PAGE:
David Bourget (Western Ontario)
David Chalmers (ANU, NYU)
Rafael De Clercq
Jack Alan Reynolds
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Journal of Applied Philosophy 26 (2):144-159 (2009)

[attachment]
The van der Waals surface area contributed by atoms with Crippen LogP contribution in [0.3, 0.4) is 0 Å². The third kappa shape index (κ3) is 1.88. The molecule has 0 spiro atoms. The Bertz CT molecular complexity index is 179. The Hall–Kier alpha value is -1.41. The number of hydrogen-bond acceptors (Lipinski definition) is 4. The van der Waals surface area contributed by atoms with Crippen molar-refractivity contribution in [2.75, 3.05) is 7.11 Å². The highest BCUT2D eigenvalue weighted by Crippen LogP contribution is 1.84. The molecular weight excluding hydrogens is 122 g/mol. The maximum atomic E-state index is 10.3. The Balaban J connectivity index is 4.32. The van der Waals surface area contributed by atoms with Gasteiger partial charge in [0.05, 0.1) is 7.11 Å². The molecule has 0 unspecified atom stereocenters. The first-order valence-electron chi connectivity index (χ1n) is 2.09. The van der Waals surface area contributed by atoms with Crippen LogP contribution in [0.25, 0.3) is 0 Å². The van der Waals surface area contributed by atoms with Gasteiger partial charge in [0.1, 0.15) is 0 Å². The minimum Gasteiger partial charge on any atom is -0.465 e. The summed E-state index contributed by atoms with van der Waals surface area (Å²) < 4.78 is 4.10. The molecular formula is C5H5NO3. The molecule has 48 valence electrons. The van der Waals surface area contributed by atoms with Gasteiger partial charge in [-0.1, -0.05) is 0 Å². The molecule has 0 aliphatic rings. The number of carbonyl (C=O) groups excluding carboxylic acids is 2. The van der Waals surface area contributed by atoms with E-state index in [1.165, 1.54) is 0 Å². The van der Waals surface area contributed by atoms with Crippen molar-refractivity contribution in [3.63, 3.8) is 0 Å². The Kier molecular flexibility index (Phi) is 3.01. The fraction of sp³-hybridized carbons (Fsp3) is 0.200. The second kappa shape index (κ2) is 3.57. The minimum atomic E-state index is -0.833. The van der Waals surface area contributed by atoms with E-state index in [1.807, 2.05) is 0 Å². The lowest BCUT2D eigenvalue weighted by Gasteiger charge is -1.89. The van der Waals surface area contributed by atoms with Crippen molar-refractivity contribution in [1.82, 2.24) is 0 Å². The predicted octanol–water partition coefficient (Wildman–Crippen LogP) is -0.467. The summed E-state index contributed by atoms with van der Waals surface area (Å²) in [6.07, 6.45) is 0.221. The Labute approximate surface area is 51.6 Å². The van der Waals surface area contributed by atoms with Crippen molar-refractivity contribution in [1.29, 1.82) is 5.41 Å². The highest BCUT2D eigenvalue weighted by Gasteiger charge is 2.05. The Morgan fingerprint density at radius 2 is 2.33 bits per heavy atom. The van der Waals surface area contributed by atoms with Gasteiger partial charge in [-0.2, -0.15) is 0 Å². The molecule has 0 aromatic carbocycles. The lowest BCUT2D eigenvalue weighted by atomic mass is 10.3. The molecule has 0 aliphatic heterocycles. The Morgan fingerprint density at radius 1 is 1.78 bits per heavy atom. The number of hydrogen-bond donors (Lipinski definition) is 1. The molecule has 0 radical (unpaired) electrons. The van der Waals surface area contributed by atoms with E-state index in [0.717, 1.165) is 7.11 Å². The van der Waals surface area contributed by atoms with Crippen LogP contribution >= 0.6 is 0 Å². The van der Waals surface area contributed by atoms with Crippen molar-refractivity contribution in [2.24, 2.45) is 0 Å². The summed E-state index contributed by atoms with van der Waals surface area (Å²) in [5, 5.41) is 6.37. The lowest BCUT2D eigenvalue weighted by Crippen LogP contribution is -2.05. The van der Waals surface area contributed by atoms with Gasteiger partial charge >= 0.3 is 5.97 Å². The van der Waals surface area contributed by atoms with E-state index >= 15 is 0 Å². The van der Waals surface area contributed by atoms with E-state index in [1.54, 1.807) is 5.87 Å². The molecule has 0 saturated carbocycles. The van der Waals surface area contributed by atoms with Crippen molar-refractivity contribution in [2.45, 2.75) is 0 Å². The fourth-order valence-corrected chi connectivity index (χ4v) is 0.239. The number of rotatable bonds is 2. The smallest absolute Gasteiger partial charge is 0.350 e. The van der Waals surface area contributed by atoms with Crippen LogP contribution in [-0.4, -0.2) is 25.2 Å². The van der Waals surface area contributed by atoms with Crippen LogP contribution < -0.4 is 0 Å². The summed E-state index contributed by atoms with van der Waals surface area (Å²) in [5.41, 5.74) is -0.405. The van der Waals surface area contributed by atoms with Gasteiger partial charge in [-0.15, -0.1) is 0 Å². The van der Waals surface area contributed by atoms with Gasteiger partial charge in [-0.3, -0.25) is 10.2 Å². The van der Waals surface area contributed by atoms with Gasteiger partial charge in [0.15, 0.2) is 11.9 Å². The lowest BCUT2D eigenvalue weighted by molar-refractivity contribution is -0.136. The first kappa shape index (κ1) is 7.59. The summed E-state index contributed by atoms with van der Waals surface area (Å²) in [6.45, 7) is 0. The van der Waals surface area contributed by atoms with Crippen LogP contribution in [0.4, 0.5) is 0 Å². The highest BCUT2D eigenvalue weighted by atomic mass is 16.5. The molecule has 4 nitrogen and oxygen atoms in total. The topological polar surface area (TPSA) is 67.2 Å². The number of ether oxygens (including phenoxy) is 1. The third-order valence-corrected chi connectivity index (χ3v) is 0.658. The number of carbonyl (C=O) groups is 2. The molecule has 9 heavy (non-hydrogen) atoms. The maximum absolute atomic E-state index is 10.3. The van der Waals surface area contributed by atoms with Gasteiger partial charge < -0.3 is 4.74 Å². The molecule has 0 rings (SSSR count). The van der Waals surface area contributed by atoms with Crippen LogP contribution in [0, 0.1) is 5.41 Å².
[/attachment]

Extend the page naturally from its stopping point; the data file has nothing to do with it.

Fred Feldman and, more recently, David Schmidtz have challenged the standard view that a person's desert is based strictly on past and present facts about him. I argue that Feldman's attempt to overturn this 'received wisdom' about desert's temporal orientation is unsuccessful, since his examples do not establish that what a person deserves now can be based on what will occur in the future. In addition, his forward-looking account introduces an unnecessary asymmetry regarding desert's temporal orientation in different contexts. Schmidtz advances a promissory account of desert, only part of which presents a strong challenge to the received wisdom. After disambiguating the two main elements of his account, I examine Schmidtz's arguments for forward-looking desert. I find these arguments to be unconvincing because they seem to either rely on past or present facts about people, including people's dispositions, or they give us desert without desert bases. I briefly examine the relationship between desert and merit, and I argue that some dispositions might be desert bases and others might be merit bases. I conclude the paper with a summary of the arguments against desert as a forward-looking concept.
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